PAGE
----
US military aid for Syrian rebels frozen, fear from Trump’s policy increase

US military aid for Syrian rebels frozen, fear from Trump's policy increase

The US military aid to Syrian rebels in northern Syrian has been frozen since Jabhat Fatah al-Sham attacked them last month, casting doubts on Trump’s new policy towards Syria and his intentions regarding the conflict.

Idlib and nearby areas of Aleppo, Hama, and Latakia provinces are among the last strongholds of the rebels in western Syria. Many US-backed Free Syrian Army (FSA) groups have also operated there and nearby but radicals have also been a strong part in the military operations there. However,

However, it seems that the days of understanding have come to an end. Last month’s militant assault on the FSA groups was launched by Jabhat Fateh al-Sham, a group formerly known as the Nusra Front wich was al-Qaeda’s official affiliate in Syria.

This onslaught led several FSA groups to merge with the powerful Islamist faction Ahrar al-Sham, widely believed to be backed by Assad’s foreign adversaries in the region.

Rebel officials said that no official explanation had been given for the move this month following the jihadist assault, though several said they believed the main objective was to prevent arms and cash falling into Islamist militant hands. But they said they expected the aid freeze to be temporary.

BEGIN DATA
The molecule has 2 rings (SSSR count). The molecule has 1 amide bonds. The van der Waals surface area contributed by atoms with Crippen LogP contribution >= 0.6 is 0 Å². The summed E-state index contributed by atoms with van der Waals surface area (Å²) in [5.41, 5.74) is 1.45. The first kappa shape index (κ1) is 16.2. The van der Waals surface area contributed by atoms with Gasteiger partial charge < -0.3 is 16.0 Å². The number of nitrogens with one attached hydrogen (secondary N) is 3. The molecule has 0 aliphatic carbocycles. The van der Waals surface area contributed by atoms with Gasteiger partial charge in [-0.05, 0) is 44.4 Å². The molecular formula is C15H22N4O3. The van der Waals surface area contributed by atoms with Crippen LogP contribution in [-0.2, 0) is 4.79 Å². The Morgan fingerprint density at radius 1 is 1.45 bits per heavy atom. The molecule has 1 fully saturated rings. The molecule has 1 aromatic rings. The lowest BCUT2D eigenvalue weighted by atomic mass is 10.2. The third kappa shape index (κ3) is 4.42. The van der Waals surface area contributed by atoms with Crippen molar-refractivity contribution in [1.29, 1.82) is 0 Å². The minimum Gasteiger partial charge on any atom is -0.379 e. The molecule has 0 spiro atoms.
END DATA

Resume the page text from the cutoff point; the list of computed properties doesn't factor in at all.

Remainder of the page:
Reuters confirmed the freeze with officials from five of the FSA groups that have been recipients of financial and military support from the so-called “MOM operations room”. It was also confirmed by two other senior FSA figures briefed on the matter.

They spoke on condition of anonymity given the covert nature of the CIA-backed program and the sensitivity of the subject.

The support funneled to vetted FSA factions has included contributions from Turkey, Qatar and Saudi Arabia – states that have opposed Assad. It is one of several foreign aid channels to rebels. Others still function.

Several rebels believed the aid halt was temporary, with new arrangements expected, but there was no clarity yet. Confirming the freeze, two senior FSA sources said donor states were aiming to send the aid to one, unified fighting force – a coherence that has eluded rebels throughout Syria’s civil war.

One of the FSA officials said he did not expect the rebels to be abandoned as they represent the best hope for blocking a further expansion of Sunni jihadist influence in Syria, and to fight back against the growing role of Iran there.

Arms getting to the radicals

The halt in assistance, which has included salaries, training, ammunition and in some cases guided anti-tank missiles, is a response to jihadist attacks and has nothing to do with U.S. President Donald Trump replacing Barack Obama in January, two U.S. officials familiar with the CIA-led program said.

“The reality is that you have changes in the area, and these changes inevitably have repercussions,” said an official with one of the affected FSA rebel groups. He said no military assistance could “enter at present until matters are organized. There is a new arrangement but nothing has crystallized yet”.